By Eric Schaefer
By New Times
By Rachel Miller
By Eric Schaefer
By Heather Hoch and Lauren Saria
By Robrt L. Pela
By Heather Hoch
By New Times
My friend is visiting from Hawaii, the year-round paradise of Maui. He wants to embrace Arizona despite its bright full sunlight, he's insisting, with a special emphasis on checking out all my favorite Mexican hole-in-the-wall restaurants. (Maui is beautiful, but simple, satisfying Sonoran cuisine has yet to make it to the island.)
I offer my firm warnings that the best holes-in-the-wall tend to be less than comfortable in the summer, air conditioning not being a priority. Lunch is the only time, too; dinner usually isn't offered at family-run joints like these. But he doesn't care, he swears, heat means nothing to him.
And so we set out. And so, over three 110-degree days, we both learn some very valuable things.
602-253-0458. Hours: Breakfast and lunch, 6 a.m. to 2 p.m. Monday through Friday
One: Heat does mean something to him.
Two: I really should have paid attention when, a month ago, my car's gearshift started acting up.
Three: Mi Casita is a terrific little hole-in-the-wall Mexican restaurant that's even more delicious in the summer, thanks to an important extra -- air conditioning. The south Phoenix shop has been existing quietly for seven years, overlooked, I think, largely because of the fact that it's located half a block from the wildly popular Carolina's Mexican Food. Overlook it no more, I say.
On Day One, my friend is bouncing like a happy child, eager to try Rito's, a dynamite takeout-only hideaway on 14th Street south of Roosevelt. I offer my firm warning that the green chile here is seriously spicy. Really, very spicy. He scoffs. Our orders come up, and we retire to the patio -- no air conditioning, no evap cooling, no misters, just the lacy shade of a giant tree and the absurd half-moon of escape offered by a brilliant purple Zuka Juice umbrella.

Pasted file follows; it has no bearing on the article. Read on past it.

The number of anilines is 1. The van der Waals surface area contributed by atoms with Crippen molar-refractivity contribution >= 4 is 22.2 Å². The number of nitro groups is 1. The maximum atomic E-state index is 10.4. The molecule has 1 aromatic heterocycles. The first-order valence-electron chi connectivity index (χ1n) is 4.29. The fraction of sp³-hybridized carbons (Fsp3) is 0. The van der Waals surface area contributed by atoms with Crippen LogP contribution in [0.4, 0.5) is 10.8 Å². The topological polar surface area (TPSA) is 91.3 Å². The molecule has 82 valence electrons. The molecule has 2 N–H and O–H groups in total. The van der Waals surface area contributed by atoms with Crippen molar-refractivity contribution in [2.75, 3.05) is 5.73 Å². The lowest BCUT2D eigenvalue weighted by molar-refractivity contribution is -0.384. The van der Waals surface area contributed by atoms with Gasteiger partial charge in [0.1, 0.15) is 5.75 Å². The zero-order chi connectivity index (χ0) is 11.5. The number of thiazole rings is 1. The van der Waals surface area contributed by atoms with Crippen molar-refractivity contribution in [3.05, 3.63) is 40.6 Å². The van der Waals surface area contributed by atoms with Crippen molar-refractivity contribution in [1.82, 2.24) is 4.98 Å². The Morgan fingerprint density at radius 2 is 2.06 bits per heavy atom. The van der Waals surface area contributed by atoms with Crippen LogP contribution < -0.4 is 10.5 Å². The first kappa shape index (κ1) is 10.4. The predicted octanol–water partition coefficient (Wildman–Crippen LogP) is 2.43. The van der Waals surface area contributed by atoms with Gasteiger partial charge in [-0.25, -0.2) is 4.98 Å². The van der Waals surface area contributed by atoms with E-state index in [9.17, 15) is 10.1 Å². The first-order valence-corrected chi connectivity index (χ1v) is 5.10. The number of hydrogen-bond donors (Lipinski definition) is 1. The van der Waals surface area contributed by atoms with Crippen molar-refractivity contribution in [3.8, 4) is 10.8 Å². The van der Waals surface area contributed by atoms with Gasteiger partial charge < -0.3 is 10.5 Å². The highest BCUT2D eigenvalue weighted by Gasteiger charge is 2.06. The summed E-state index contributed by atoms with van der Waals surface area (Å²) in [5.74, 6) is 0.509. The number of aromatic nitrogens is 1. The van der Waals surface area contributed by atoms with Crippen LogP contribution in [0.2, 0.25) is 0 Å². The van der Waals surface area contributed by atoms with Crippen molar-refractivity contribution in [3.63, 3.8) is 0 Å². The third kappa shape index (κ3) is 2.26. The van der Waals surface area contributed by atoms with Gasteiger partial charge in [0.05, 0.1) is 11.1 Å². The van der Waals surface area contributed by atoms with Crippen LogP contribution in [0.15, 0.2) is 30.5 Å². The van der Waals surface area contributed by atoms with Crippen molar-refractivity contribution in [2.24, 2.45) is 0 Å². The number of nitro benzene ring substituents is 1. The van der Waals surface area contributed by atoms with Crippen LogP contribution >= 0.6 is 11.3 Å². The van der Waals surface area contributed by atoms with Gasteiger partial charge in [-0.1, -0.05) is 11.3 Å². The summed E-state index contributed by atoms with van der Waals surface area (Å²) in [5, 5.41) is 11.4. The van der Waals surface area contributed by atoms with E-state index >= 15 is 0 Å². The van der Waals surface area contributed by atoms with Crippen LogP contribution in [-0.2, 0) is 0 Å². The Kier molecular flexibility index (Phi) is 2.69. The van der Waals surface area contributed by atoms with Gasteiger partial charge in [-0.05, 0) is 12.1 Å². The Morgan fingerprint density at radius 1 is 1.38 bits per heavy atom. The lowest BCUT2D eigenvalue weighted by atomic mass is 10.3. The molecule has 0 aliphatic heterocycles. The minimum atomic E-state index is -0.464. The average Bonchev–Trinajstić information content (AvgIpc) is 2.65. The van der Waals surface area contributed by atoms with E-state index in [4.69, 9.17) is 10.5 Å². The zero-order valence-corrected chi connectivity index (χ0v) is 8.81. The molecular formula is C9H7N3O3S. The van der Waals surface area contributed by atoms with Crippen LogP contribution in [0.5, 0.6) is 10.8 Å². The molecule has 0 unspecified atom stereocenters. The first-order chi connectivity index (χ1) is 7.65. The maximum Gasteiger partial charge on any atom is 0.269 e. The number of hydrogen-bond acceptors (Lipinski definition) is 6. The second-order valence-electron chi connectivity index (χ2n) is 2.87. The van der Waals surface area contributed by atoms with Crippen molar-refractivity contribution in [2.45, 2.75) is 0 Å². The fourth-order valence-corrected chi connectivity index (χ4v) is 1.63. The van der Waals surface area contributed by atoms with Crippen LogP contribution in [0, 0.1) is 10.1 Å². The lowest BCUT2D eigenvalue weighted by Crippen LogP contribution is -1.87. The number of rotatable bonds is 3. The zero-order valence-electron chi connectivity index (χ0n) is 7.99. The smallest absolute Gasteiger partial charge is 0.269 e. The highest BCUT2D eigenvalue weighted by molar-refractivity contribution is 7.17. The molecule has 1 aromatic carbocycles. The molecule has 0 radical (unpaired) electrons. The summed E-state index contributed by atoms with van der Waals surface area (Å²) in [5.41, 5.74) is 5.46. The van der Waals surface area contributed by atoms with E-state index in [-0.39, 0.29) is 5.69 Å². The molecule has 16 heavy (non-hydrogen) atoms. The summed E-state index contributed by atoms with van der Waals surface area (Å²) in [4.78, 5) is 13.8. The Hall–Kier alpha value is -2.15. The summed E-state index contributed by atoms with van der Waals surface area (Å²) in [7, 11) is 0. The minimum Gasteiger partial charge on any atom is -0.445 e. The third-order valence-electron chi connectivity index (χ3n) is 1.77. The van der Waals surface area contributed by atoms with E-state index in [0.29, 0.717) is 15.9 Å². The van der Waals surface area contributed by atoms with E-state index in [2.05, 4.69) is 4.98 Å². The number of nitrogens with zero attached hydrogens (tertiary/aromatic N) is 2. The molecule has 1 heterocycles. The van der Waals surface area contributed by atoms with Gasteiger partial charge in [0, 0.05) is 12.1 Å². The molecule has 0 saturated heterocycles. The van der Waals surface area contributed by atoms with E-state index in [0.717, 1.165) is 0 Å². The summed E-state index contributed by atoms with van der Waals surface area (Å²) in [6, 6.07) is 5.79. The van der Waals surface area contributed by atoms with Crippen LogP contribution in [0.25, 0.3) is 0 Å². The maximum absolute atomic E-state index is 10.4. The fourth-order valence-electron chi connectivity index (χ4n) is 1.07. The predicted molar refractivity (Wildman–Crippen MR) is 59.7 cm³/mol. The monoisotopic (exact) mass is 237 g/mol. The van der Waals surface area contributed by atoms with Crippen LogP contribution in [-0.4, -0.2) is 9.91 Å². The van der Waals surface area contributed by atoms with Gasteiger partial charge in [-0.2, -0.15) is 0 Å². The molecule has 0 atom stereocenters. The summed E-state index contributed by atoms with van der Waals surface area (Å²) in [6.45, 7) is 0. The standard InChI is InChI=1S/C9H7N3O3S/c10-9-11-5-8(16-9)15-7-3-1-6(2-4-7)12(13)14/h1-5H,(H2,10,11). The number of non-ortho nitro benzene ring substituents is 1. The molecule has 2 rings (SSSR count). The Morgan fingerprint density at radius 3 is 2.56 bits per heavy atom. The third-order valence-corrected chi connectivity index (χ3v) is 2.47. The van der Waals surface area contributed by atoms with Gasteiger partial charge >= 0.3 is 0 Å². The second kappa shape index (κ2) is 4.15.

After a few bites of chile beef, his eyes are watering. Soon, his skin is as sticky as wet paint, rivulets of sweat trailing down his cheeks. He strongly denies any discomfort but is strangely silent as we get back in my 200-degree black RAV4, growing a bit pale as I struggle to move the gearshift from park to drive (it's been sticking lately, I explain, and I've been meaning to have it looked at).
On Day Two, he's rested, rehydrated and ready to reenter the fight. I take him to Carolina's on 12th Street and Mohave, a landmark of fresh Sonoran fare since 1968 (different locations, same recipes). Over those 34 years, though, not a penny has been put into ambience. The coarse stucco box is always and forever chipped concrete floors and barracks-style seating; the only source of cooling is weakly churning ceiling fans stirring nothing but the sole soft touch -- lace curtains.
My friend shies from the green chile, choosing a quite mild combination of a beef enchilada, a machaca tostada with juicy chile-spiked beef, a moist red beef tamale, soupy beans and light-as-air rice. Yet, within minutes, I see that he's wilting again. His face is an interesting ruby blush, and he's squirming a little as the realization sets in that, when it's this hot, just breathing is an effort.
He almost loses it when, after we get into the kiln that is my car, the gear flatly refuses to shift from park. "I've got it under control," I explain. "It's just a pump the brake thing' until it unlocks." The silence is deafening as we wait in a soup of our sweat. Minutes later, the gear lets loose and we're free.
Day Three. He walks slowly toward my car, its black body glinting like a coffin in the high-noon sun. It looks like he's lost weight; he admits he was talked into hiking the new Pinnacle Peak trail at 5:30 the night before. It was beautiful, he mumbles, he'd never known that rocks could shimmer like water or that saguaros could ripple like flags in the wind.
That's it. I decide I've got to save him from himself. While we were stuck in the parking lot at Carolina's, I'd noticed a restaurant just down the street I hadn't seen before. It had a definite summertime look, in clown colors of shrieking yellow and green. It was a converted home, down to its skinny door with a brass knocker, carport and side yard littered with trees. It was a sit-down place, and it had air conditioning.
So on this day, we venture to Mi Casita and I swear, I think he is about to cry. The place is a salvation of darkness, humming with coolers and floor fans. It's dingy enough to qualify as a hole-in-the-wall, with rental-style event tables topped with plastic-covered serapes, a few serapes over the barred windows, industrial carpeting, and a Harpo Marx horn mounted on the wall to summon service. It's chilled, so quiet, so blissfully chilled. In best hole-in-the-wall spirit, too, we could work our way through the entire menu without spending more than five bucks for an entire meal. And after the food arrives, it's heaven.
Regina de la Fuente is the owner, and she hovers over us like a concerned mama. No worries; we love her home cooking, uncomplicated and fresh, prepared however we want it. ("Onions in your chimichanga?" she asks. "Some people don't like onions.")